From Ecuador to Fresno: ‘Just Like Us’ introduces student to America’s DACA woes
Karen Zacarías’ play “Just Like Us” debuted in 2013, which in our politics-at-light-speed era feels like decades ago. But its story of four Latina teenage girls living in Denver — two of them are documented, and two are not — is just as timely as ever, alas. (Probably more so.)
The play, which is based on Helen Thorpe’s bestselling book, opens Friday, Oct. 26, at Fresno State’s Woods Theatre. It’s directed by Gina Sandi-Diaz.
Pictured above: Saywa Chuji appears in ‘Just Like Us.’ Photo: Fresno State
For Saywa Chuji, who plays one of the undocumented friends, the production has been an intense experience. She come from a small indigenous community in the highlands of Ecuador, and she’d never heard of the Deferred Action for Childhood Arrivals program until last year, when she came to Fresno State.
I caught up with Chuji to ask about what it’s like to be part of “Just Like Us.”
Q: Tell us about your character, Marisela.
A: Her personality is very colorful and extroverted. I can say that Marisela enjoys life and has fun with her friends at all moments. She is also very emotional, energetic, passionate and a strong woman who wants to change the world. She is also aware of her dangerous situation in the United States, and realizes that this situation has to change. Marisela is optimistic and the one who takes the initiative within the four girls to let their voice be heard.
Q: The play is described as a “documentary drama.” Is it based on real people?
A: Yes. Their names were changed for the sake of privacy. Their story took place around 2001, when the DREAM Act was first introduced.
Q: “Just Like Us” was written in 2013. It must feel sometimes like current events have overtaken the message of the play. What is it like performing it in 2018?
A: The meaning of the story is still the same. The DREAM Act and DACA program are still uncertain. There is racial discrimination towards people of Latino descent. Many people still don’t understand the reasons and situations of why immigrants come illegally to the U.S. Although DACA has helped thousand of immigrants live out of the shadows and fear, President Trump is attempting to end this program, which would leave people again in precarious situations. Performing this play in 2018 enables today’s society to understand past and current issues.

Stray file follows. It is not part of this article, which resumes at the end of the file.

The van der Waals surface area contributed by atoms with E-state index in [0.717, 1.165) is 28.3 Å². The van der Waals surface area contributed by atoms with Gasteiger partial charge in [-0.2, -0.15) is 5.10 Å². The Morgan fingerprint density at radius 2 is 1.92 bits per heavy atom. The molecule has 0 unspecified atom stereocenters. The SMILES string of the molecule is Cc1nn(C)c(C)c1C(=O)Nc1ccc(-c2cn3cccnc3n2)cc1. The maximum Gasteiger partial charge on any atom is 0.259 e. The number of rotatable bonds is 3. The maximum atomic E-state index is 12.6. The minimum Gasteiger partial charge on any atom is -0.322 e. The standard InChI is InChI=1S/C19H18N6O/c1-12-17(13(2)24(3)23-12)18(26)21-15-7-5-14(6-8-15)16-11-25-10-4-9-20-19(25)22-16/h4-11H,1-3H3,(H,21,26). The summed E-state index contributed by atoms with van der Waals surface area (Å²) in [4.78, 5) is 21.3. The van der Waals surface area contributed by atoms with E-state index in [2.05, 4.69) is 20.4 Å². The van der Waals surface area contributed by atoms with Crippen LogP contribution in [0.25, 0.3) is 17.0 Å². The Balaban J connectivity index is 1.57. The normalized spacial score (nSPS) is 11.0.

Q: There is tension between the girls in the play based on immigration status. Have you experienced this in your life, either directly or indirectly?
I have experienced this tension indirectly. Members of my family immigrated to Germany and the United States illegally. I heard their experiences of fear and precarious situations trying to strive in their economy. My mother was also going to take the decision of immigrating to Europe, and the decision provoked in me sadness and fear. Fortunately for me she did not make that decision. I think that living on illegal immigration status does not permit you to live a peaceful The struggles in a foreign country where there is racism is difficult and complicated.
Q: Anything you’d like to add?
A: I would like people to understand the reasons why immigrants take the decisions of leaving their countries. For instance, I come from a small indigenous community named Chibuleo in the Highlands of Ecuador. The economic status for most of the indigenous people is low. My family itself is very humble. My grandparents were very poor. My grandfather studied high school thanks to the Christian priests, and my grandmother did not now how to read. They lived based on agricultural income but worked hard to send their five children to school, but could not afford university.
That is why my aunt and uncle decided to immigrate to developed countries — to economically help their children who stayed in Ecuador. My mom was the only one of the family who went to college. She was a single mother. She is my inspiration and source of strength. Thanks to her I was able to get a scholarship to study abroad here in Fresno State.
However, I want to point out that I am one in a thousand indigenous people who get this opportunity. I want to clarify that the education level for most indigenous people is low, many people are still uneducated, and their economic status is not enough to send their children into private universities.
I hope my story helps the audience to understand the millions of different stories of immigrant families around the world. There are worse and better situations than mine, but all of them are connected by the desire of seeking a better quality of life for their children.